Twenty five infants with bilateral PCG were enrolled in this study. One eye of each patient was assigned to receive a modified subscleral trabeculectomy (group I), and the other eye was assigned to receive MMC-augmented subscleral trabeculectomy (group II). Trimming of the 3 edges of the scleral bed just before conjunctival suturing at the end of the trabeculectomy is an added step by which the partial thickness scleral flap would be at a higher level than the edges of the bed, hence decreasing the resistance to aqueous outflow and enhancing free fluid egress from the AC. This modified surgical technique was adopted to maintain aqueous outflow without the use of MMC in order to avoid its complications. By this technique, enhancement of the survival of trabeculectomy is done via creation of three pockets for free fluid exit which is proposed to retard healing by space separation between the flap and the scleral bed edges especially in the early postoperative period until the bleb is established, and then the aqueous constituents maintain it after that.
There was no detected significant difference between group I and group II with regard to the patients’ demographic data, preoperative mean corneal diameter axial length, or CD ratio (). There was a high statistical significant difference with regard to postoperative IOP values from preoperative values in both groups, but on subsequent follow-up, the differences in the mean IOP values were statistically insignificant between the two groups ().
Regarding the occurrence of postoperative complications, there were no statistical significant difference among both groups, as operative hyphema occurred in one eye (4%) in group I and 2 eyes (8%) in group II and early postoperative shallow AC was encountered in 3 eyes (12%) in group I and in 2 eyes (8%) in group II. Choroidal effusion developed in one eye (4%) in each group. Late postoperative drawn-up pupil occurred only in one eye (4%) in group I. High IOP with glaucoma topical medications was encountered in 4 eyes (16%) in group I and in 3 eyes (12%) in group II, which were considered as failure of treatment to control the high IOP because they necessitated further glaucoma surgical interventions.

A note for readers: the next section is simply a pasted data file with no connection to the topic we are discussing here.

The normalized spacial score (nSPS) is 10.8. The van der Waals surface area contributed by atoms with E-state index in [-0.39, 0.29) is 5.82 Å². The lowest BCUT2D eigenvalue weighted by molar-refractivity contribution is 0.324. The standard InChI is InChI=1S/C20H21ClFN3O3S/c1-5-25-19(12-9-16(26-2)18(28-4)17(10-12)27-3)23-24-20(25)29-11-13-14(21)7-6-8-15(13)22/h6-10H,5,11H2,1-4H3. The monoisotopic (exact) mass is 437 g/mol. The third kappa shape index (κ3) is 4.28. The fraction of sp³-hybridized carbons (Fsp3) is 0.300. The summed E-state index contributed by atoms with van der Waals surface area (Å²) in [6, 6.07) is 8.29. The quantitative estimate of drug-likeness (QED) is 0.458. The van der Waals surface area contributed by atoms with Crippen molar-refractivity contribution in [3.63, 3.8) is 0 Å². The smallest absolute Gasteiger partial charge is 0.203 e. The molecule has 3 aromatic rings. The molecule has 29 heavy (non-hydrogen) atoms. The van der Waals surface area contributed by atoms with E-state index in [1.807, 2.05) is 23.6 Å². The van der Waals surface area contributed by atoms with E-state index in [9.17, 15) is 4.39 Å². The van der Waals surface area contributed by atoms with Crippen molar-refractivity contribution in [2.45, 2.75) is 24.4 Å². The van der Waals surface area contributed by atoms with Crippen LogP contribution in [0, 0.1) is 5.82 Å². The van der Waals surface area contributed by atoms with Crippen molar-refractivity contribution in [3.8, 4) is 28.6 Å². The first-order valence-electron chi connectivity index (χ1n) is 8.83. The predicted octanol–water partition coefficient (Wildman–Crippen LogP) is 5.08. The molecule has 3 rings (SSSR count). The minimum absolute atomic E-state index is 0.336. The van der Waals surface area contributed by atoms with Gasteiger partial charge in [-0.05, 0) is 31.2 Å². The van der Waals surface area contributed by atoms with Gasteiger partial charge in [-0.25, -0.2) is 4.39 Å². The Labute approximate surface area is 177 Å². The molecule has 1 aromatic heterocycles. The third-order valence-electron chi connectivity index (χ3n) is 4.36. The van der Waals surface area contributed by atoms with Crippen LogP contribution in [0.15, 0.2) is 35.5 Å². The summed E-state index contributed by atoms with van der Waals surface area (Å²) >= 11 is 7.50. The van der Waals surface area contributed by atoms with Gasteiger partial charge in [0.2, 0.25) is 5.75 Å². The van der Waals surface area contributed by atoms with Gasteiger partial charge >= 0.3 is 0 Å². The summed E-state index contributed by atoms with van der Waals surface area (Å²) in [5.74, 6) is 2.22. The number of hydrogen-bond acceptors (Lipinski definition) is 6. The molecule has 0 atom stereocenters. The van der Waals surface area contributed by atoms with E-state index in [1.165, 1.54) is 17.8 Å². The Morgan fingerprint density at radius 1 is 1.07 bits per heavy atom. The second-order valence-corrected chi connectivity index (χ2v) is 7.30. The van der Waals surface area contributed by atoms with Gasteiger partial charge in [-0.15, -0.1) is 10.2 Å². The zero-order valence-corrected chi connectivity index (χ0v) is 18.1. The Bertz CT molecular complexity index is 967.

The sclera in PCG eyes is under stretch that it usually gaps spontaneously once the side incisions are performed during creation of the scleral flaps, potentially and spontaneously producing the effect we intend to create surgically. The rationale for trimming the edges of the scleral bed was to enhance the potential space between the flap edges and the scleral bed, allowing free flow of aqueous and delaying the healing by washing the wound healing precursors. This was clinically supported by the results of this study which shows that the postoperative IOP behaved similarly in both groups.
Trimming of the scleral bed edges is a surgical step that can be added to the procedure to effectively control the IOP in infants with PCG, sparing the adjunctive use of MMC in this age group.
Data underlying the findings of this study are available from the corresponding author upon request.
Conflicts of Interest
The authors declare no potential conflicts of interest with respect to the research, authorship, and/or publication of this article.
SMA performed the surgeries, TG followed up the patients and collected the data and results, and AB and WME suggested the study, wrote the manuscript, and performed the statistical analysis and all the revisions.